bayonets. Horsemen charged with sabres drawn. Soviet forces soon came to believe that German soldiers disliked fighting away from the support of aircraft and tanks. ‘Bayonet charges,’ wrote General Rokossovsky, whose forces stood astride the road from Smolensk to Moscow, ‘are dreaded by the Germans and they always avoid them. When they counter‐attack they shoot without aiming.’
Soviet soldiers were also adept at concealment. Hiding in trees and undergrowth, in grassland or in swamp, infantrymen could maintain a chilling silence while the enemy marched past them entirely oblivious to their presence. German patrols took to placing non‐smokers in front because they were more likely to be able to smell the tell‐tale scent of the enemy ‐ the coarse tobacco, sweat, even cheap perfume, swabbed on to keep away lice. The ability to blend into the landscape, summer or winter, was exploited by the Red Army to the full in the later years of war.
The savage fighting held up but could not halt the German armies. Soviet forces lacked basic military equipment. The standard rifle dated from Tsarist days and was not generally replaced by automatic weapons until 1944. Radio communications were rudimentary and radios in short supply. Radar was not generally available. Tanks, even the most modern T‐34 and KV‐1 tanks, were short of supplies and fuel and were attacked repeatedly by German aircraft, which had local air superiority. Though brave, Red Army soldiers were tactically inept, often absurdly so. Officers were trained to undertake only frontal assaults, even across open terrain.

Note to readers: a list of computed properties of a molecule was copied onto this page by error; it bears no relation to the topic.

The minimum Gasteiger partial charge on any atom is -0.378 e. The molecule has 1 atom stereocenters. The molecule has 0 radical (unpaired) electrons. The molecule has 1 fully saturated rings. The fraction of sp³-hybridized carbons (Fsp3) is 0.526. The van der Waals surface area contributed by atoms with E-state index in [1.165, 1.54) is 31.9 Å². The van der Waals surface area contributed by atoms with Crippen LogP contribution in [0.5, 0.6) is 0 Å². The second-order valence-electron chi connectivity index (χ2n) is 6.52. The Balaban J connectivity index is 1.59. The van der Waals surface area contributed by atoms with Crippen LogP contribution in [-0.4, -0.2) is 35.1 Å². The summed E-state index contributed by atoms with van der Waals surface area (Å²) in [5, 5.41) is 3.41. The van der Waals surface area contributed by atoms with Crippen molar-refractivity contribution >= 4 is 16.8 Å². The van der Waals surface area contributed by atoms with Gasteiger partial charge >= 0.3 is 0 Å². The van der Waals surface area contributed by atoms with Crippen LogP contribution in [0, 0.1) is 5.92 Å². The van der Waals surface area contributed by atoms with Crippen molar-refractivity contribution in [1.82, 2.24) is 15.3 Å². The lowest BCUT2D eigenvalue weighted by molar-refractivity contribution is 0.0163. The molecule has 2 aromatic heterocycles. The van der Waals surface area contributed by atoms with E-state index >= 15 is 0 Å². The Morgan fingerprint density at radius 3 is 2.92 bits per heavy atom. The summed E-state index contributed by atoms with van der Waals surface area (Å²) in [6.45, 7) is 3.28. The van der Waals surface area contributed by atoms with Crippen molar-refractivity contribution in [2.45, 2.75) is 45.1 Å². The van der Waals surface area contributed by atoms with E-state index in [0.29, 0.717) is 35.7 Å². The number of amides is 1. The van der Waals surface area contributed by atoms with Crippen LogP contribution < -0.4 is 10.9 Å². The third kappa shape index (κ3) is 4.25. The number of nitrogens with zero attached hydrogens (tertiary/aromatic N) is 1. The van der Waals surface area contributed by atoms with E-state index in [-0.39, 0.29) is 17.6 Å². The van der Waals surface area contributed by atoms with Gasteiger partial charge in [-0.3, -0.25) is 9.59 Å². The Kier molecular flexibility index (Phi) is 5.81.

A German account of Soviet counter‐attacks on a German strong point on the approach to Kiev exemplifies both Soviet persistence and Soviet ineptitude. The attack began with an artillery barrage that fell behind the German emplacement, causing no damage. Then from a thousand yards distant, a hundred yards or so separating each line, wave after wave of infantrymen rose up out of the grass and with bayonets fixed tramped towards the German lines. The first line was mowed down almost to a man by machine‐gun fire; the second was hit but was able to reform. Then the men ran towards the German guns, shouting in unison. They moved more slowly when they reached the piles of dead, stepping over or between them. Officers on horseback bullied them on and were shot by German snipers. The attack faltered and broke, then was repeated, using the same methods, four more times, each time without success. German machine‐gunners found that their guns became too hot for them to touch. ‘The fury of the attacks,’ the report continued, ‘had exhausted and numbed us completely… a sense of depression settled upon us. What we were now engaged in would be a long, bitter and hard‐fought war.’